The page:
And I imagine the slow decay both in society and its outward manifestations, more and more ugly cement Nasser-era buildings. Shops and factories formerly owned by Egypt's large expatriate community nationalized as their owners left the country they had grown to love. One at a time, the beautiful villa's would be left to fall apart, until in the 80's and 90's their owners would demolish them to build high apartment blocks. Streets not designed for all the inhabitants of the newly built blocks of concrete would become overcrowded as street vendors would occupy the side walks.

As the country lost battle after battle, failing to reach modernity, the city would slowly suffocate from the inside. Millions would come from the country side, leaving behind their lands for dreams of a better life as government employees in the capital. Slums would become the burying ground for their hopes and some eventually moved into the city's cemeteries where they would share their life with the dead.

The weight of war, defeat and arrogance would take its toll on the people and society would soon reflect the decay the old villa's and luxurious department stores had faced. Extreme Islamism and terrorism would show its ugly face in the 90's and the sick ideas behind it would soon spread to all corners of the land.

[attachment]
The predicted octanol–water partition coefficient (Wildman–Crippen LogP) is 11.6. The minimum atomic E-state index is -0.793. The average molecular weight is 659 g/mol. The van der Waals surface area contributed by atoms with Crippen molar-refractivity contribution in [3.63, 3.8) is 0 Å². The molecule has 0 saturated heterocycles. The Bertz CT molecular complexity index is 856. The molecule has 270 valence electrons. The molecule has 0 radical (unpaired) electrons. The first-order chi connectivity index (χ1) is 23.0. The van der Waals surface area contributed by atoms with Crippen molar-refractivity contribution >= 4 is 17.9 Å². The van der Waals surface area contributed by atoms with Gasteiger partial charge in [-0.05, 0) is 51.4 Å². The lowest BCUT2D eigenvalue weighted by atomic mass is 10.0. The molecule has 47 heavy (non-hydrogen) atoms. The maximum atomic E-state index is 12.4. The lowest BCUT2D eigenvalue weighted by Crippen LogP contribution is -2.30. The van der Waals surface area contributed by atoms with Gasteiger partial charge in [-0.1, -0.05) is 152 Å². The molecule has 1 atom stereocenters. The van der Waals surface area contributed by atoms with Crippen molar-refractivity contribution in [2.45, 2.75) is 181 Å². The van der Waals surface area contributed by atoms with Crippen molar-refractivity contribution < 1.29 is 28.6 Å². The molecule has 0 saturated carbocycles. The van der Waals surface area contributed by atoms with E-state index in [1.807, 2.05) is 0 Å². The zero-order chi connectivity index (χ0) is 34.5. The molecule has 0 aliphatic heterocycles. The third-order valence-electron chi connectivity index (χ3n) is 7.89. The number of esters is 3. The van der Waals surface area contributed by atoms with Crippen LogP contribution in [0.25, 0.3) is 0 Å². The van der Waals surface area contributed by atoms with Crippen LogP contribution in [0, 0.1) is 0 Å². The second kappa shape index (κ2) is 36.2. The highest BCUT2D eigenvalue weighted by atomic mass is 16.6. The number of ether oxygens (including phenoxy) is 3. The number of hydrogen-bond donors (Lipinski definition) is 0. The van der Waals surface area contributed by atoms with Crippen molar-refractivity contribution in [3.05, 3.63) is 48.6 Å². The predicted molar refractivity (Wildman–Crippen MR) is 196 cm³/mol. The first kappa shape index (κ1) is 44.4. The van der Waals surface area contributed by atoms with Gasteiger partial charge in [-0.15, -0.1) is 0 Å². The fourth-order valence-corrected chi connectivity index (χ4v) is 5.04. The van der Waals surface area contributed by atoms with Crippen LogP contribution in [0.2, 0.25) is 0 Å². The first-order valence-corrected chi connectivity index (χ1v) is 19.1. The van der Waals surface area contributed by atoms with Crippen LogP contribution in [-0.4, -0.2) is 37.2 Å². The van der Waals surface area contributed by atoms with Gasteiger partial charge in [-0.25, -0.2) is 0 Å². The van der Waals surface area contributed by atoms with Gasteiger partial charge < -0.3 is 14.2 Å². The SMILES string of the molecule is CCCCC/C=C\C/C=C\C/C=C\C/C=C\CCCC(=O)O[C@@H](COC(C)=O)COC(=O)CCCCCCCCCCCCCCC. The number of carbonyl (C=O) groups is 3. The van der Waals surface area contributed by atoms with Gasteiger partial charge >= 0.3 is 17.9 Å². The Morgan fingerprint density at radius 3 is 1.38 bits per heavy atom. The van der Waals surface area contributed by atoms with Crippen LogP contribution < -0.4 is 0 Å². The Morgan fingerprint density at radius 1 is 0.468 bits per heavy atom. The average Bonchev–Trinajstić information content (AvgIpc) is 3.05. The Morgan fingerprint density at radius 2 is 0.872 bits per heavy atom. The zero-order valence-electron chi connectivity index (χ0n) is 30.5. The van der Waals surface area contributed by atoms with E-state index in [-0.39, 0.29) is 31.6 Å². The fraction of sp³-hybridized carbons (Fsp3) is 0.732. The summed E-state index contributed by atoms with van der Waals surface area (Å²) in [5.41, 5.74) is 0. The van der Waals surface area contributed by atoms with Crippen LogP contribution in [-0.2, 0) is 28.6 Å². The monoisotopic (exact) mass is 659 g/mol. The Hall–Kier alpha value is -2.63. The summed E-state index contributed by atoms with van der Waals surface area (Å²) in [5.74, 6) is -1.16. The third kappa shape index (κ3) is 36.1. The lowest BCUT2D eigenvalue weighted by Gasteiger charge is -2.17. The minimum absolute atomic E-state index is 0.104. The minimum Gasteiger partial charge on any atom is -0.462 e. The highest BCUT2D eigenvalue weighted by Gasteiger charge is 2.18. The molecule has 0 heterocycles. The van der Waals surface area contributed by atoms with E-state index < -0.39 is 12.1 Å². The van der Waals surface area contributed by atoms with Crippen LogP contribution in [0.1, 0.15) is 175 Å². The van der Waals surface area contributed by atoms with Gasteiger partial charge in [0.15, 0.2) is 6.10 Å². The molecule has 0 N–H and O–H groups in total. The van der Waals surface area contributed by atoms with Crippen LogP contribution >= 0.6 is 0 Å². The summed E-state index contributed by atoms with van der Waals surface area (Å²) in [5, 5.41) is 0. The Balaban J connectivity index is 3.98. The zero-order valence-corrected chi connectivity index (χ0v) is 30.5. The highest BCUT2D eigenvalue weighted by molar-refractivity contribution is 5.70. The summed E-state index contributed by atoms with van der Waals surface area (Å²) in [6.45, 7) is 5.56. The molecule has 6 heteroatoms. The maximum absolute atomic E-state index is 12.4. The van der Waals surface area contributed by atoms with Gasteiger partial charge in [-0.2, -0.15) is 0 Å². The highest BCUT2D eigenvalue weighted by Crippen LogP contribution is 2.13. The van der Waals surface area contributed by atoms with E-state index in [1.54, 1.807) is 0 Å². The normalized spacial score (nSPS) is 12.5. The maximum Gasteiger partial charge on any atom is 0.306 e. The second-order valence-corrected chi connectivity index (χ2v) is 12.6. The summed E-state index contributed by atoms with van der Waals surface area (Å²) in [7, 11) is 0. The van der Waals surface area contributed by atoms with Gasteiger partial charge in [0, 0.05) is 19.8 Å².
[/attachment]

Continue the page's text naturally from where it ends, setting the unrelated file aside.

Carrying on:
Under the crushing weight of the state bureaucracy, the suffocating, ever present pollution in the streets and in the minds of the people and the corruption, Cairo breathes heavily. As you walk its streets, finally reaching the corniche where the ancient Nile runs through the city, you catch a glimpse of what used to be and what could be and you sigh, along with Cairo, under the burning sun.